Everyone is talking about digitalization, but many industrial sectors are still not as advanced as expected. What is the situation in chemical distribution with regard to the use of digital solutions?

L. Wallstein: Yes, I agree. A very long fuse and – so far – no big bang. Digitalization in our sector seems to be an evolution and not a revolution. I think we are seeing all elements of a successful digital transformation, certainly amongst the sector leaders, but also, amongst our startup members with new innovative approaches to digitalization. Those two elements need to come together. Today, we already see our member companies rapidly advancing towards cloud-based, safe and secure, state of the art, ERP and CRM systems – ideally in the form of global platforms to connect as much data as possible in all corners of the world. Product information management, data organization, and AI readiness are all hurdles as well as we look at sharing information about tens of thousands of products, many of which are highly regulated. Having a fancy website with great content and some product search functionality is a given these days; however, transforming the entire customer journey in a fully digital way is challenging in our industry. Whilst the interaction model has already changed, with features like online product search, platform transactions, and video calls, both customers as well as suppliers still prefer the personal interaction in what remains a complex, relationship-based, people business.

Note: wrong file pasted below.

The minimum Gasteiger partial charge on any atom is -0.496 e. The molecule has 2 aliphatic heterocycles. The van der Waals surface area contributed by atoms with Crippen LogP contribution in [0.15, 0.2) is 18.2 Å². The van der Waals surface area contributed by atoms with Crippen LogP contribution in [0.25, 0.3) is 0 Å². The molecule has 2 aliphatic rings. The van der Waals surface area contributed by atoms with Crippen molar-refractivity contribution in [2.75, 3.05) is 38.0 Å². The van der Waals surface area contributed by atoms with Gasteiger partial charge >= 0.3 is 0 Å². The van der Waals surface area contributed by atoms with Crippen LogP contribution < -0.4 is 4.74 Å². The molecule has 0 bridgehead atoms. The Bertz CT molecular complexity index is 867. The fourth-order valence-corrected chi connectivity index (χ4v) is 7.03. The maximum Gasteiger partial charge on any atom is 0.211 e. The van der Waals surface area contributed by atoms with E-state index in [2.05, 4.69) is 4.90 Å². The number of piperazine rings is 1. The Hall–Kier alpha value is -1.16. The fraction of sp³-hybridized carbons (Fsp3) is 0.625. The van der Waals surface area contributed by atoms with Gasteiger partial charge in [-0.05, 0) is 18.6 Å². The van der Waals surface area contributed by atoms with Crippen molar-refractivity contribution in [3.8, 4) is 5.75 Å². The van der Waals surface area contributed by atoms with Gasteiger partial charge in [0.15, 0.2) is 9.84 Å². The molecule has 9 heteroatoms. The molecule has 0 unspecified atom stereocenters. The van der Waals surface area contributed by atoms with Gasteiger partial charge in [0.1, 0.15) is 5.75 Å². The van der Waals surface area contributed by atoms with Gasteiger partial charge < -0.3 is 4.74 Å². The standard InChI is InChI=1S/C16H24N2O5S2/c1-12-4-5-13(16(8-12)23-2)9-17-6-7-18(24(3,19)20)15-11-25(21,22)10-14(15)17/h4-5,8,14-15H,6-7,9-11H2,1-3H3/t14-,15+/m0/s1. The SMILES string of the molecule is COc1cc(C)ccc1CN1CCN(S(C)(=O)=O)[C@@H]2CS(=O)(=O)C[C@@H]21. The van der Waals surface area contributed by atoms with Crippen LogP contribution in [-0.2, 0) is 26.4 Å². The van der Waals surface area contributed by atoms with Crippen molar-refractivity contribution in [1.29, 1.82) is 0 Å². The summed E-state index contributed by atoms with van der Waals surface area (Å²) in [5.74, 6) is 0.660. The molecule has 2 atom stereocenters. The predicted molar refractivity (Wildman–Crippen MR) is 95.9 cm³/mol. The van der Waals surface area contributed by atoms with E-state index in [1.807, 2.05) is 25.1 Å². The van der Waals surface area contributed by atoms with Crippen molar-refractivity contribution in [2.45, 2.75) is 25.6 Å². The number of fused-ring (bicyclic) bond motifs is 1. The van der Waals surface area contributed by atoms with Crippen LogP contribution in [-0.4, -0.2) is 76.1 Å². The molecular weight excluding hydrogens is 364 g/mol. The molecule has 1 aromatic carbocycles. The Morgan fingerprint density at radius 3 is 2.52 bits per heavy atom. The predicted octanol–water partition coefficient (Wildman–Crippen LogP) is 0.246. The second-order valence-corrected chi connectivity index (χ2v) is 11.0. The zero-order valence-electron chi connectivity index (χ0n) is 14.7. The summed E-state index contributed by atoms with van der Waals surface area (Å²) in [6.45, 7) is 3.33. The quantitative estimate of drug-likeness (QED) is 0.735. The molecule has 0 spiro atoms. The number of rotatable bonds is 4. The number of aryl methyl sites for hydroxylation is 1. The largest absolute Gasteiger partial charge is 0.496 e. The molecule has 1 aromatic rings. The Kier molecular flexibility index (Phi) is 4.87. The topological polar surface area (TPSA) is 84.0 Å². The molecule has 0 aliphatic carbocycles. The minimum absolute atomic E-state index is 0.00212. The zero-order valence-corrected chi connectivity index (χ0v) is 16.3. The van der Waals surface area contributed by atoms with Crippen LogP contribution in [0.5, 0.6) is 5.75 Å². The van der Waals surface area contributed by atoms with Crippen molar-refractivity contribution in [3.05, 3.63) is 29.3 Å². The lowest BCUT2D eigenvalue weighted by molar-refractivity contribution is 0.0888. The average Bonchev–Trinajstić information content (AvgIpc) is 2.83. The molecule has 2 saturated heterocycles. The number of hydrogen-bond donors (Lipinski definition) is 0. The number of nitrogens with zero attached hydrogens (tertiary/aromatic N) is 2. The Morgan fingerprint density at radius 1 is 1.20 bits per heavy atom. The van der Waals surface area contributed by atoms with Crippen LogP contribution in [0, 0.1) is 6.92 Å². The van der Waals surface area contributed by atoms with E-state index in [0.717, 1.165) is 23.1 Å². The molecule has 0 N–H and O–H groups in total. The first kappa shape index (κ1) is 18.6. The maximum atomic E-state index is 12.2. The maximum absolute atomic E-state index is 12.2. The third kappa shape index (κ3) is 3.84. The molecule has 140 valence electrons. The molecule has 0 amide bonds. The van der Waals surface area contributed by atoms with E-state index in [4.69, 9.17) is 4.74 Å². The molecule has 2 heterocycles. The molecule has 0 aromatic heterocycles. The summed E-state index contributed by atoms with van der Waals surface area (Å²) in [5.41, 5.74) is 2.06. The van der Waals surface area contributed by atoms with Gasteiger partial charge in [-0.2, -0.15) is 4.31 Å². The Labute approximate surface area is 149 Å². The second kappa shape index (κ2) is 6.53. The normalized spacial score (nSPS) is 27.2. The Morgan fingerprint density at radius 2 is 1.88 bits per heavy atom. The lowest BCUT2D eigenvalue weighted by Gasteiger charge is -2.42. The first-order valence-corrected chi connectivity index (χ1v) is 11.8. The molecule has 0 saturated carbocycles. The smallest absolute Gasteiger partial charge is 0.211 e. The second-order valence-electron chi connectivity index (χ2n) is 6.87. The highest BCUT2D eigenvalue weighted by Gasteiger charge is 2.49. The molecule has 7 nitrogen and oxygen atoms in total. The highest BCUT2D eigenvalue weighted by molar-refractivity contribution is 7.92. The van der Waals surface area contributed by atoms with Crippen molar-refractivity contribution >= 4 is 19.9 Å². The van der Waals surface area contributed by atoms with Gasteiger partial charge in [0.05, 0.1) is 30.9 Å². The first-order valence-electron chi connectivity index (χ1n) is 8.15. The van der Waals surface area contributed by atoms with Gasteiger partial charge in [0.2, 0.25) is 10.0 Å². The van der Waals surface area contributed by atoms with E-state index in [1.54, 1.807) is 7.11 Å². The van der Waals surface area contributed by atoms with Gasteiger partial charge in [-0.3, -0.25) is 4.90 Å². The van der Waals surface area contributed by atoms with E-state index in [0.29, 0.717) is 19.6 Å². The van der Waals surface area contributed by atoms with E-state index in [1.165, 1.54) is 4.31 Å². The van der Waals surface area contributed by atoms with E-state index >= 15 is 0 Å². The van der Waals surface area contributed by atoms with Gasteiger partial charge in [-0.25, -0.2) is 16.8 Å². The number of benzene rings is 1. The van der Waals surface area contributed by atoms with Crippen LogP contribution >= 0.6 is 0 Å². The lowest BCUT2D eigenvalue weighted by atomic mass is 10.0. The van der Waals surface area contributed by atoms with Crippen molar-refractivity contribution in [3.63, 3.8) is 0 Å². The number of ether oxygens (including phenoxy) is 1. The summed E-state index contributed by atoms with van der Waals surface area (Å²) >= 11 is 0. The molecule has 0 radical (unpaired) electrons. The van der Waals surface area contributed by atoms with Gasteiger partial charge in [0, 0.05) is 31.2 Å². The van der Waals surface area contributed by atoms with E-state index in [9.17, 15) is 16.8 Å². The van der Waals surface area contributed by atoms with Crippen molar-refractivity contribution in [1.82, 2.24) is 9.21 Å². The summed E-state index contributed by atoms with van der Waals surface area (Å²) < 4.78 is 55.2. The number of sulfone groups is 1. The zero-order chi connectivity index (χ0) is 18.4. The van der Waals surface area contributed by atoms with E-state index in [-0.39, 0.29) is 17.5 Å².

As change is everywhere, how does the FECC as an association providing advocacy, educating and supporting for their members adapt to the changing market environment?